“What’s your biggest fear?” she said. And, the way she asked it with half a smile made me run through some common answers, like she expected something tangible: snakes, heights, darkness – any of the above would have been enough to start (and end) the conversation quickly.

But, I said, “Probably rejection.” Honestly, if anyone said they didn’t fear it, I’d think he was either lying or dumb. It’s everywhere – or at the least the possibility to feel it is everywhere – and half of our lives are spent carefully considering when to invite it and when to slam the door in its face.

Though I’m starting to shift in the other direction, I think I’m more inclined to do the latter – to build up walls against that feeling of inadequacy because who wouldn’t? Why would anyone be attracted to something that could put a dent in that perfect self-image or tarnish the idea that maybe we aren’t all we’re cracked up to be? Because, until we’re proven otherwise, we can believe what we want, and our self-esteem can remain intact (for now). But, like I said, I’m starting to understand rejection like that cold, honest friend who won’t ever censor himself – that critic who keeps you grounded, uncomfortable, and constantly striving.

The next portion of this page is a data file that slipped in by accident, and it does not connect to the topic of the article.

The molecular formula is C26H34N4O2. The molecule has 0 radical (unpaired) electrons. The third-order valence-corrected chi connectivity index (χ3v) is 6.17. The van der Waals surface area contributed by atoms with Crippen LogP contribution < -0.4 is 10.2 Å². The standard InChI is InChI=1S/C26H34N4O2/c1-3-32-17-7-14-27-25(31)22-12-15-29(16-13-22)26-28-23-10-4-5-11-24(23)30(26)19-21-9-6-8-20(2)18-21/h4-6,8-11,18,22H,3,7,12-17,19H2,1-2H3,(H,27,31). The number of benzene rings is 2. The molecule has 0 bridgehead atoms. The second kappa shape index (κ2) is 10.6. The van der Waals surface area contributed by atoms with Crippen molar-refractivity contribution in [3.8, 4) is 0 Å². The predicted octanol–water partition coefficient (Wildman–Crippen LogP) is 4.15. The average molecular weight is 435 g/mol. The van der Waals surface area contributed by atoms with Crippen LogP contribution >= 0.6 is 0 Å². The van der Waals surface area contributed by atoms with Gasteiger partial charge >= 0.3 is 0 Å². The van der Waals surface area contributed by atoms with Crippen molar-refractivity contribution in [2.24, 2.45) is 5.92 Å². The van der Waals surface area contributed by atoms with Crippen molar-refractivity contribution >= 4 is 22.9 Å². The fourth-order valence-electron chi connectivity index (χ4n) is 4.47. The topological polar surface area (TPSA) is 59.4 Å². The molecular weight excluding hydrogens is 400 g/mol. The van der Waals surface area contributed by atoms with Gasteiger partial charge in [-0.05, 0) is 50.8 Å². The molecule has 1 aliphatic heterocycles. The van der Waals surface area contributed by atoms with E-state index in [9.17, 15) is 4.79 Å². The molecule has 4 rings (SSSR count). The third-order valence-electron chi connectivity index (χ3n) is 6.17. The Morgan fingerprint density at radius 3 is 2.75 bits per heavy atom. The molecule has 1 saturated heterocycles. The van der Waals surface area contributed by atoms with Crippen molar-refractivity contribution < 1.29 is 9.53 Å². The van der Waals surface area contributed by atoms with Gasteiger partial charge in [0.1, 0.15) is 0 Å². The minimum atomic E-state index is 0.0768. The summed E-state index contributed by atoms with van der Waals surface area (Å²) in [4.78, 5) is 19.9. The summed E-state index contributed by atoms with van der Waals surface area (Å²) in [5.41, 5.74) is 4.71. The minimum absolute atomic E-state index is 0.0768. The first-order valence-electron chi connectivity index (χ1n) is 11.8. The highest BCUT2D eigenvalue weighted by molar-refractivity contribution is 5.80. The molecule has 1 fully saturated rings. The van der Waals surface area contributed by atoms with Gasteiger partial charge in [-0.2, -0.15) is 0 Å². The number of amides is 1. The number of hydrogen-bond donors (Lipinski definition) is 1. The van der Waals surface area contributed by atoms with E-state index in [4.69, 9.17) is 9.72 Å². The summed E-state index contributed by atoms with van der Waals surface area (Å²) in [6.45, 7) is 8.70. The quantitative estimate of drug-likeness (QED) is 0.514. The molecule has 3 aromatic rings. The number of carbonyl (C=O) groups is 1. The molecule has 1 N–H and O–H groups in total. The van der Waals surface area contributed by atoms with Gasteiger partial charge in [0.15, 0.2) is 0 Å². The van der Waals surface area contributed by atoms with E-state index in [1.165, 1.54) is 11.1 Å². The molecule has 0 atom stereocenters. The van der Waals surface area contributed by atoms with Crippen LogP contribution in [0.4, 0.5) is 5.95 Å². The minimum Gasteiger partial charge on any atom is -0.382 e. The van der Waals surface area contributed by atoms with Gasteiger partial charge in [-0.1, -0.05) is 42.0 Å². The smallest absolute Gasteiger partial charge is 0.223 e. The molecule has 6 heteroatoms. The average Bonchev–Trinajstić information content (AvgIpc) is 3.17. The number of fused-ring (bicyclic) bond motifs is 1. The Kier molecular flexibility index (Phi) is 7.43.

In reality, rejection is just a tool of self-evaluation – something we can use to know if we’re better than we were yesterday, a defense against platitudes of blissful ignorance that knock us down, scuff us up, and deflate our heads. It’s a necessity if we ever hope to accomplish anything because rejection inevitably follows opportunity like shadow. You can’t have one without at least the possibility of the other. And, in this day and age – where all that really matters is others’ perceptions of who we are, rejection (and equally, opportunity) is often avoided at all costs, and instead of looking beyond our comfort zones, we stay inside them – searching for validation, living comfortably in a quicksand of untested security.

I guess we never doubt ourselves because we never really have to. We never ask questions like, “Is this enough?” or “Am I where I am because this is how it’s always been or because I’m too afraid of reaching for something better?” And, if we do get to that point of asking ourselves the big questions, rarely will we answer them, and even more rarely will we act on those answers. “I don’t know,” we’ll say – and build up an armor of vague, unfinished circumstances, maybe look to our phones for a distraction.  We never face ourselves because rejection could be lying in wait – ready to strike like a poison. And, if we never face ourselves, we never change, we never grow – we never really get to the core of anything, just pilot through life on cruise control. So, is the fear of rejection – that fear of being told, “No, you’re just not good enough,” – really anything more than a fear of ourselves?

"Yeah, probably rejection," I confirmed after a pause.

"Oh, that's interesting," she said with a bit of hesitation.

She took a bite of her food, and we kept living as we always had.